Cars and planes: technology begins in 3D printing

Development model for 3D printing. Graphic created by Jake Roberts. Image by Tim Sandals.

Three-dimensional (3D) printing is an additive manufacturing process that creates a physical object from a digital design. According to 3D printing specialist, the technology industry is benefiting greatly from 3D printing.

In cars, aerospace and healthcare, these three major areas of 3D printing advancement are considered for development.


The automotive industry is leading the way in applying 3D printing to car manufacturing. Here additive manufacturing is changing the manufacturing process, especially with regard to niche design.

3D printing is currently used to make low-cost parts and prototypes. However, some analysts believe that it will not take long for 3D printed cars to hit the city streets.

In 2015, former head of Divergent Microfactories Kevin Zinger introduced the Blade, the world’s first 3D-printed supercar. Since then, the automotive specialist has been busy building the Czinger 21C, which was unveiled earlier this year at the Festival of Speed. Developed with patented technology, using AI and 3D printing to build the model, all the parts used in this car are stronger, lighter and cheaper than their predecessors.


When it comes to aerospace, there is increasing interest in 3D printed aircraft and rockets, as the technology is currently being used to manufacture complex parts in the aerospace, military and space sectors.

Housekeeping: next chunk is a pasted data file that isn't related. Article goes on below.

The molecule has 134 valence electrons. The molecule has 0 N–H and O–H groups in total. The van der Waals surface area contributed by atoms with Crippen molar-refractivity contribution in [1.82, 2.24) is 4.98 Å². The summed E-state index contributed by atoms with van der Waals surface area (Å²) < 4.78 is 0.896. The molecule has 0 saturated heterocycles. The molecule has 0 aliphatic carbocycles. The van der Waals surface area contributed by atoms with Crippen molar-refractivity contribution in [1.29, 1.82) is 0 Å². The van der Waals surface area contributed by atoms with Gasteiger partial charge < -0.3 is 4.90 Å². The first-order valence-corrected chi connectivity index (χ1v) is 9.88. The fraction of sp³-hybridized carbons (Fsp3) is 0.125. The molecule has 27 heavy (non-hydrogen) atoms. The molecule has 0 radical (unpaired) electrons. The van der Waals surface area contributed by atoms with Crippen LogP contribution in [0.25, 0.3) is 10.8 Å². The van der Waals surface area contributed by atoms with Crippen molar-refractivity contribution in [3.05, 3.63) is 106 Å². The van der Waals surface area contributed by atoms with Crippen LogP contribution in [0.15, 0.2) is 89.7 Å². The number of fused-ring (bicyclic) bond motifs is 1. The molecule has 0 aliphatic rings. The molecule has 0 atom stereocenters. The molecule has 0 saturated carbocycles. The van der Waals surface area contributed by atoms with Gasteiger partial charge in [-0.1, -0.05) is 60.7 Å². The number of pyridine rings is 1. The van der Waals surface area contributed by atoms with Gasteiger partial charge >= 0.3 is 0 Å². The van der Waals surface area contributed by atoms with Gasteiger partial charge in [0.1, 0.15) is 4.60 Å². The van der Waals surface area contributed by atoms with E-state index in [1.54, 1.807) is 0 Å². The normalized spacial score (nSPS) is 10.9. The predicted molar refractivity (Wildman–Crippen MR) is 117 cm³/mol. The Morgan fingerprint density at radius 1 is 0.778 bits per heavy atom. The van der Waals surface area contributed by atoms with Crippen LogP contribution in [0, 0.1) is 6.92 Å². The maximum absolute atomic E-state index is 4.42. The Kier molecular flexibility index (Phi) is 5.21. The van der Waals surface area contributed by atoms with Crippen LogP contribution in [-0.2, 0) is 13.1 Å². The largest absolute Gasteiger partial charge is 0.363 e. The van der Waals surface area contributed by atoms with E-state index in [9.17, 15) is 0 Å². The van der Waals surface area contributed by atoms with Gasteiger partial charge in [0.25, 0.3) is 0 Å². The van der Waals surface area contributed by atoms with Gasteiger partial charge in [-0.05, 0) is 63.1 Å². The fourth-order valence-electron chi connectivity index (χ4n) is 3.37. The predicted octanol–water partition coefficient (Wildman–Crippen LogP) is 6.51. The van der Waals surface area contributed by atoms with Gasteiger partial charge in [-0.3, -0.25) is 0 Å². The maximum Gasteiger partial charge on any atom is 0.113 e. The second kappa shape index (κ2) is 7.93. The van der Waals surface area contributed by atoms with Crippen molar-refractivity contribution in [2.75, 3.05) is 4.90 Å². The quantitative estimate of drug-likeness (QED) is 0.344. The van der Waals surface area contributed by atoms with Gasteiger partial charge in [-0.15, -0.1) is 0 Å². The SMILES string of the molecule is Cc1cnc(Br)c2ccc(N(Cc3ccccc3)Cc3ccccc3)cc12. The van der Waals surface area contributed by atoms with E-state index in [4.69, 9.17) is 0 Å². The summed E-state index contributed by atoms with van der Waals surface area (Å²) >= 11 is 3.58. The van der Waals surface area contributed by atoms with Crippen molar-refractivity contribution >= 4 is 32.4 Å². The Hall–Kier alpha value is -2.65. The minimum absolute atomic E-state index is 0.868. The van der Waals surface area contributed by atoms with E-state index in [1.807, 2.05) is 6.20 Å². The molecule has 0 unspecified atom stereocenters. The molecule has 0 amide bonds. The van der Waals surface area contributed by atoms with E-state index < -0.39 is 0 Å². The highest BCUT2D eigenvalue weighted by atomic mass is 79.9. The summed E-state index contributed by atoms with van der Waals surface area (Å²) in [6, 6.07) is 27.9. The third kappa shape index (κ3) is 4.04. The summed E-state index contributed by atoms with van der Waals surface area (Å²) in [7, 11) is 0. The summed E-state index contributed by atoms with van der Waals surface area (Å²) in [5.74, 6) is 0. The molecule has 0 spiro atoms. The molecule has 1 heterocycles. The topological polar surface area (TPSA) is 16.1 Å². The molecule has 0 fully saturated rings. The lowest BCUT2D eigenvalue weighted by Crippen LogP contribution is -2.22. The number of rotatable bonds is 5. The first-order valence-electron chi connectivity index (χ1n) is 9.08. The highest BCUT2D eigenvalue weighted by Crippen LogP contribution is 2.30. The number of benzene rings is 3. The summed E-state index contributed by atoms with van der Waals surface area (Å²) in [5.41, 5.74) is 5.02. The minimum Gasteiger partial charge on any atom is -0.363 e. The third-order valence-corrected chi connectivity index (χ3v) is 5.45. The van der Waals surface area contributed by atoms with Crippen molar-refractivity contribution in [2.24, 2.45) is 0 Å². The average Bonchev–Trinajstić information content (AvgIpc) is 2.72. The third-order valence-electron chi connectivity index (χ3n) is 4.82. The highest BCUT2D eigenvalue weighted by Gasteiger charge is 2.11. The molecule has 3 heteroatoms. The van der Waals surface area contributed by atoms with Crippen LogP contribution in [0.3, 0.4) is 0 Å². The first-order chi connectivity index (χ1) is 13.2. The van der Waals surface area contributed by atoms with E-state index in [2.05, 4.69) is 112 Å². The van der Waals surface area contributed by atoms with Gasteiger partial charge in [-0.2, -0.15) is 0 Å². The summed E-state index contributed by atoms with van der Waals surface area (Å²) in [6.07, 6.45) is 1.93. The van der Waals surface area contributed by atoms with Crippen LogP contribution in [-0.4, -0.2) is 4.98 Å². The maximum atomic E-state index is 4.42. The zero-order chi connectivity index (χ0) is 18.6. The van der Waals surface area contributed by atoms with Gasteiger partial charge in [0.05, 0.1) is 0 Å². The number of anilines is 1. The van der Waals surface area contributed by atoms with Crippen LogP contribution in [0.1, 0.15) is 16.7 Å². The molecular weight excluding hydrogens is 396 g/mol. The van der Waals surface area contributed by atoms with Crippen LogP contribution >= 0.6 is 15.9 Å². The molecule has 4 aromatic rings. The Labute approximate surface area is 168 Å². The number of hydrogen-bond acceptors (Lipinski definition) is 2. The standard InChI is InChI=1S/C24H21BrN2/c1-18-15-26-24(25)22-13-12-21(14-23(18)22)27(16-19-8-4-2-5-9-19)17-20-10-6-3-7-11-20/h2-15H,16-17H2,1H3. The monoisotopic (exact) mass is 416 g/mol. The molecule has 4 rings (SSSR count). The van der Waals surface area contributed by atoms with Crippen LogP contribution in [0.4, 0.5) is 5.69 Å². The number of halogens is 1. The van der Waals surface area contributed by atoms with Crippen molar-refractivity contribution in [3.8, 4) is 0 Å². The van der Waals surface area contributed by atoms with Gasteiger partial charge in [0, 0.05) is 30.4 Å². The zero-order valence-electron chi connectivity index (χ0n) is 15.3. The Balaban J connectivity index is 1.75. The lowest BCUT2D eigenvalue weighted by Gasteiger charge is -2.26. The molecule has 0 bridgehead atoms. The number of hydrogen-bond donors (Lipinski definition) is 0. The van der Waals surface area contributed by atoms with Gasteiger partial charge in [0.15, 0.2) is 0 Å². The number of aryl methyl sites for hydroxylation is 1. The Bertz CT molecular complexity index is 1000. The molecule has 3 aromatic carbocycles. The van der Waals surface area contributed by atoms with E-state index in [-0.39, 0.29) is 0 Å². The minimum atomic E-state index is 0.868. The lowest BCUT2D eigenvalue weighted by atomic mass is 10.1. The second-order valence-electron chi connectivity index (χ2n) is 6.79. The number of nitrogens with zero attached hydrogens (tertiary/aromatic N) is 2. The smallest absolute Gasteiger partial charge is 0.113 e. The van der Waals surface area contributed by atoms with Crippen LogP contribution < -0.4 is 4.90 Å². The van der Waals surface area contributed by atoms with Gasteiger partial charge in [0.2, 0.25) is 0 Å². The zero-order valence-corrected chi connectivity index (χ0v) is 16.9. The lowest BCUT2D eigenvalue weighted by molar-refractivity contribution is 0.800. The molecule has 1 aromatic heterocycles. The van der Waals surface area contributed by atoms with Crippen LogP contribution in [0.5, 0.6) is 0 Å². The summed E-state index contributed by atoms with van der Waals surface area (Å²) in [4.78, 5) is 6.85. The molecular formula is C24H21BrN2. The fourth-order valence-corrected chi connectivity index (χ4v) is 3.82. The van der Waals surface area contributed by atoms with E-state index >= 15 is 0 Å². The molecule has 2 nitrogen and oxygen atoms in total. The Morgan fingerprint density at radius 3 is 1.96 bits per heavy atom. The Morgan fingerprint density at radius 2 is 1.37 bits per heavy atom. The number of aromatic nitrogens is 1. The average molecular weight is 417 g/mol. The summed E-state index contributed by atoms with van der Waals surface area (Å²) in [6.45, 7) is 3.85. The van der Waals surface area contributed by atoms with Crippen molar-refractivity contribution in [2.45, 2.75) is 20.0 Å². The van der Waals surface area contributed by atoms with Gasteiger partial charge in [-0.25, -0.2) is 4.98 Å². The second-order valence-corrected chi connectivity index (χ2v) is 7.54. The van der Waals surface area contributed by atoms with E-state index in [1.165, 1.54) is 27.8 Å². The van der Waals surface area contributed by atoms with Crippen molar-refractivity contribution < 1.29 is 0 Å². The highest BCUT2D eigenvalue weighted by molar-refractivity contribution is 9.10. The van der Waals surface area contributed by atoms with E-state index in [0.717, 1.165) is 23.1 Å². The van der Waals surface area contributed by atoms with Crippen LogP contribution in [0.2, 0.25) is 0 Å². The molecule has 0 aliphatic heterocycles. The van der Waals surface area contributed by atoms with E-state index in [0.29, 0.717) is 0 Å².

The aerospace industry is poised for growth in the coming years, as aerospace manufacturer Boeing first advances defense in 2021 by flight-testing a 3D-printed flight-critical component on a Chinook helicopter.

Airborne wind power company, Ampix Power, is also leading the way for change. 3D printing technology for manufacturing parts for prototypes has proven to be a major breakthrough, using autonomous aircraft and sophisticated software instead of wind turbines to produce renewable electricity.

There is also notable interest in 3D printed drones. Just last month (June 2022), it was announced that the Essentium HSE 3D printing technology will now be used to support the development of a US-made, 3D printed, fire-fighting drone to help combat wildfires. He is going.

Health care

Advances are being made in 3D printed healthcare technology that could change the future. It is currently being used for the development of new surgical cutting and drill guides, prosthetics, as well as making specific replicas of bones, organs and blood vessels. These recent advances have led to lighter, stronger and safer products, shorter lead times and lower costs.

In June 2022, doctors in the US successfully transplanted the world’s first 3D printed ear implant using patient cells. The “bio-printed living tissue implant” was printed in a shape that matched the patient’s other ear and would continue to regenerate cartilage tissue to help it look and feel like a real part of the body.

With the development of 3D printed dentures, 3D printing is also breaking new ground in the dental industry. With shorter turn-around times and more precise fits, the search for 3D printed dentures is growing rapidly, averaging 1,200.

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